Tuesday, 4 February 2014

WriterDuet, easy scripts for everyone!

I previously made mention of the fact that I am writing scripts again. I don't really know what I want you to take away from that statement. In and of itself it is kind of meaningless. I write scripts with much of the same motivation and expectation that I write just about anything else for which I am not receiving currency, which is to say that it is done with a sort of blind enthusiastic self indulgence that is more commonly associated with chronic masturbation. I'm pleasing myself. The point I'm trying to make is that I don't ever really do it with the expectation that it will also bring any sort of amusement to others, and though I'm pretty open about that fact that I do it, I'm always a little uncomfortable when I'm caught in the act.

I also like writing scripts, because it is easy to imagine that I am one day going to amass dozens of unproduced scripts in a trunk, and die unrecognised for my cinematic genius. The one thing I don't really like about writing scripts is that Final Draft is $227.83AUD (and other prices based on local currency), and I don't often feel like I have that kind of money to spend on the software (or any software). Did I miss a bit? Yes. I sort of did. Due to their formatting, writing scripts using most word processors is a pain. Even if you have all of the templates you get the distinct impression that in the midst of all of the backing and forthing you've some how managed to spend the great majority of your time engaged in some sort of unarmed combat with the formatting.

Way back in that when in which I would declare my intentions to write scripts in lieu of far more acceptable and established greeting practices I developed a fondness for Final Draft, because it was essentially combat free. At the time I thought it was the wizard's knees, or his pyjamas, or whatever. I liked it. This same thing that I liked about Final Draft, can also be liked about WriterDuet, but unfortunately you are going to have to pay a far more reasonable price for it. It's free.

WriterDuet works really well. It's very simple. Incredibly simple. It is very easy to write scripts using this software, which is what you are looking for in this sort of thing. You want it to do this as a primary function. They've nailed that. They really have. I write my scenes and go back and fix things, and I find that I am actually having a really good time. I'm basically just writing. That's what it should be like when you write. All you should be doing is writing. It just frees you up to become a more productive version of yourself, which as it happens is one of my favourite versions of just about anybody.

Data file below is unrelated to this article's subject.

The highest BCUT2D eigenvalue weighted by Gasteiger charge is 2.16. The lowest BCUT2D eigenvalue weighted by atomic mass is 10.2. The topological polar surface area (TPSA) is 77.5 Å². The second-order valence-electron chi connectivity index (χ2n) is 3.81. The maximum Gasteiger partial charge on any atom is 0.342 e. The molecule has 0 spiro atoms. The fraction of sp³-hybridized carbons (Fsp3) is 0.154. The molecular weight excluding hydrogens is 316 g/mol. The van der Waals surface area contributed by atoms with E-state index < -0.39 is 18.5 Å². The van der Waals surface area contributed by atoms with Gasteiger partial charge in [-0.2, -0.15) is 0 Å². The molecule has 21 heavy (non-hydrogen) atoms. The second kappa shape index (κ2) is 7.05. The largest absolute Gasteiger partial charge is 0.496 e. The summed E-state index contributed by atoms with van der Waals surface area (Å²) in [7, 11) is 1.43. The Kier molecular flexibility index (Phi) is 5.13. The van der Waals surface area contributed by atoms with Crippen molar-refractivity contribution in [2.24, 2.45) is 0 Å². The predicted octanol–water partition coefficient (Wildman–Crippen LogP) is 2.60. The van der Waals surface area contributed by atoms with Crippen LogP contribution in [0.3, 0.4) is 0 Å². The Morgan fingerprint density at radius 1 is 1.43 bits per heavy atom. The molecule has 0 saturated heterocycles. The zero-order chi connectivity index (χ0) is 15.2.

WriterDuet is at its very core a stripped back collaborative version of Final Draft. It works in a lot of the same sort of ways, but doesn't do all of the things, which it makes up for by being free and doing some other things. It is also connected to this other thing that I haven't looked into, and actually don't care about right now.

What? You're already using some sort of other software and you don't want to rewrite your scripts into this other thing. That might be a zero problem depending on the software that you're using, because it is very tolerant, and will accept a variety of file formats.

Their whole thing appears to be entirely on the up and up. I read through their EULA, and it appears to make proper sense, not that I am the kind of person who you should take the word of in this department. Find a lawface. They know these things. That is what they have trained for.

The long game is that along side the web based version there is meant to be an app that will be for money that I assume will communicate the hell out of the situation with your account on the other thing, but it isn't here yet. You are probably wondering why you would pay for a version of something that is free, well that would be because you currently can't use this web based service offline. Because it is web based. That is about the only thing that is deeply irritating about it.

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